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May. 21st, 2007


Spoken like a true derivative hack

Arrgh, here we go again!

An author named Mark Helprin (yeah; I've never heard of him either) has written an essay calling for perpetual copyright. He makes the same tired "property" arguments that we've heard before, the same appeal for the "rights" of authors' families to a never-ending stream of income from no work. And his arguments against a public domain are flat-out hypocritical; he has done his share of using what has come before.

One more time, all together now: INTELLECTUAL PROPERTY DOES NOT EXIST. Once something you created is in someone else's head, you don't own it anymore. You can't. "Public domain" is the natural state of a created work; copyright is just a temporary monopoly on distribution.

For instance: Boil Hamlet down to its essentials. King's brother kills him and usurps the throne. Dead king's son vows (and ultimately gets) revenge. It's a good story; as good now as it was 400 years ago. Just ask Disney. They called their retelling of it The Lion King.

In fact, the overwhelming majority of Disney's catalog would simply not exist if not for the public domain. Nor would films like Clueless and 10 Things I Hate About You. 99% of art is derivative, and artists need free access to what has come before as a jumping-off point for new works. If you don't have a massive base of existing lore to pull from, you get stale re-hashings of last year's tales that sold well. Go ahead; count the number of terrible sequels to so-so films in a given summer. Hollywood is stagnating simply because they are so concerned with keeping their ideas under lock and key. And if there were no public domain for them to go back to, they would have nothing at all. Keep taking without giving, and soon there will be nothing worth taking.

There is another point that seems to be lost on the advocates of longer copyright. Copyright infringement and plagiarism are two entirely different things, and they need to be treated differently. I would say, based on the creative types I have met over the years, that plagiarism is still considered a taboo. No one is trying to pass off an Edgar Allan Poe story as their own, and yet, since Poe is in the public domain, anyone can publish his stories. You just can't put your own name on them.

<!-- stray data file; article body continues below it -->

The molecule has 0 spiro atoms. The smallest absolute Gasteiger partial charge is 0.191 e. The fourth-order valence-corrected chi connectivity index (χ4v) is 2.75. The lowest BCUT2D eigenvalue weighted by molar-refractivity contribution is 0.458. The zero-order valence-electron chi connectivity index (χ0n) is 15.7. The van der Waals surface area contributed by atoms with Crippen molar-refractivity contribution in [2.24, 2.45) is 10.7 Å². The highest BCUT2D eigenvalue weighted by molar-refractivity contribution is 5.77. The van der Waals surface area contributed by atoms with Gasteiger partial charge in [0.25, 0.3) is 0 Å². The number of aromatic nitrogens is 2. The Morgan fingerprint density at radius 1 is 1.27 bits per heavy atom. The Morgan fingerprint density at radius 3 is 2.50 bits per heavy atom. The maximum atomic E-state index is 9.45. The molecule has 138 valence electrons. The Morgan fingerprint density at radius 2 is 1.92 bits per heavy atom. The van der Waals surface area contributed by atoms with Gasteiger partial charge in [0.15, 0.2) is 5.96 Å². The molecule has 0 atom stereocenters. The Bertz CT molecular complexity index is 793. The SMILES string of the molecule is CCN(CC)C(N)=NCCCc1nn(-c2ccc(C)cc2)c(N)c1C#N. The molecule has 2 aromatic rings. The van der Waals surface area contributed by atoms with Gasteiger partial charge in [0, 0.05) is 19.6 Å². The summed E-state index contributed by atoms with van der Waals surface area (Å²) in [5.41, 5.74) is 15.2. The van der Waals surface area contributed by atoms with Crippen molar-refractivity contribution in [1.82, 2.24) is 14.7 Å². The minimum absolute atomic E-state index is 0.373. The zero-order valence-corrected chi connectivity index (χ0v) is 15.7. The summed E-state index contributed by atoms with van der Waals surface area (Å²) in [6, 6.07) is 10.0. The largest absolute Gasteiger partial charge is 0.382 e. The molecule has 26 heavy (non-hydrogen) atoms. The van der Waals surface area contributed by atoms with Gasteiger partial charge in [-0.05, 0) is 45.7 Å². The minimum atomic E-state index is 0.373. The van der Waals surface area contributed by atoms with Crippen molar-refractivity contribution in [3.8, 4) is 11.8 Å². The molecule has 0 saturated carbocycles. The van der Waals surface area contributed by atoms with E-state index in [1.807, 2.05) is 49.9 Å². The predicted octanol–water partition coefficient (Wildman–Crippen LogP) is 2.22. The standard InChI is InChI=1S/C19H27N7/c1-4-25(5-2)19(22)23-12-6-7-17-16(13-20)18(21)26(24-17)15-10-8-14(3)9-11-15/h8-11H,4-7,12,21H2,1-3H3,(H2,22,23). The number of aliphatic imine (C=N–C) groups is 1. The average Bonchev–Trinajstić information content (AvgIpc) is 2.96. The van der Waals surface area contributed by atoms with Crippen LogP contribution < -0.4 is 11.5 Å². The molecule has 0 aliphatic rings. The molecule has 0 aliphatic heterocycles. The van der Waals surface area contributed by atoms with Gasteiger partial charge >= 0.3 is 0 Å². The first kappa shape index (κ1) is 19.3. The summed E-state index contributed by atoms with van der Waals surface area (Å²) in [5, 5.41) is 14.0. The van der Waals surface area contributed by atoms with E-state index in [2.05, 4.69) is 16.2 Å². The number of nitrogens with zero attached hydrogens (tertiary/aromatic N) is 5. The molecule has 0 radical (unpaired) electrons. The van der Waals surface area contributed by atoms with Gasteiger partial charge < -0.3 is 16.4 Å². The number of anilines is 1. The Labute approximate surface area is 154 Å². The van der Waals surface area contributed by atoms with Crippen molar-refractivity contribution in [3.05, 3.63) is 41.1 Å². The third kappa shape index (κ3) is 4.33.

Which leads me back to The Lion king as an example. Retelling Hamlet with cartoon lions and Elton John songs without so much as a mention of Shakespeare in the credits, to me, smacks of plagiarism, and is a much more grievous sin than someone copying the DVD of The Lion King. No one who copies a DVD, even if they sell it for profit, is attempting to claim it as an original work.

In fact, the faster something gets into the public domain and the more exposure it gets, the less likely plagiarism is to be successful. You could never pass off Mozart or the Mona Lisa as your own, even though as public domain works you are free to use either one as you see fit, because both are so well-known. And people will still pay to hear a live performance of Mozart, and they will still pay admission to the Louvre to see the Mona Lisa, even though you can find reproductions of them everywhere. They still have "value" even without copyright.

Perhaps Mr. Helprin can't make money as an author without laws to protect him. And perhaps, neither can I. But I'm willing to bet I can, and will release all my works with some form of "copyleft" on them, and I would be thrilled if I one day saw someone take one of my works and "run with it." (Of course, if applicable, I want my cut, but that is not the issue here.) And I can tell you one thing: because of his odious opinions, Mr. Helprin will never make a dime from me. I won't see Disney films anymore, and I won't read his books. You be honest with me, and I'll be generous with you. You be a greedy asshole, and you'll have to find a way to be successful without my support.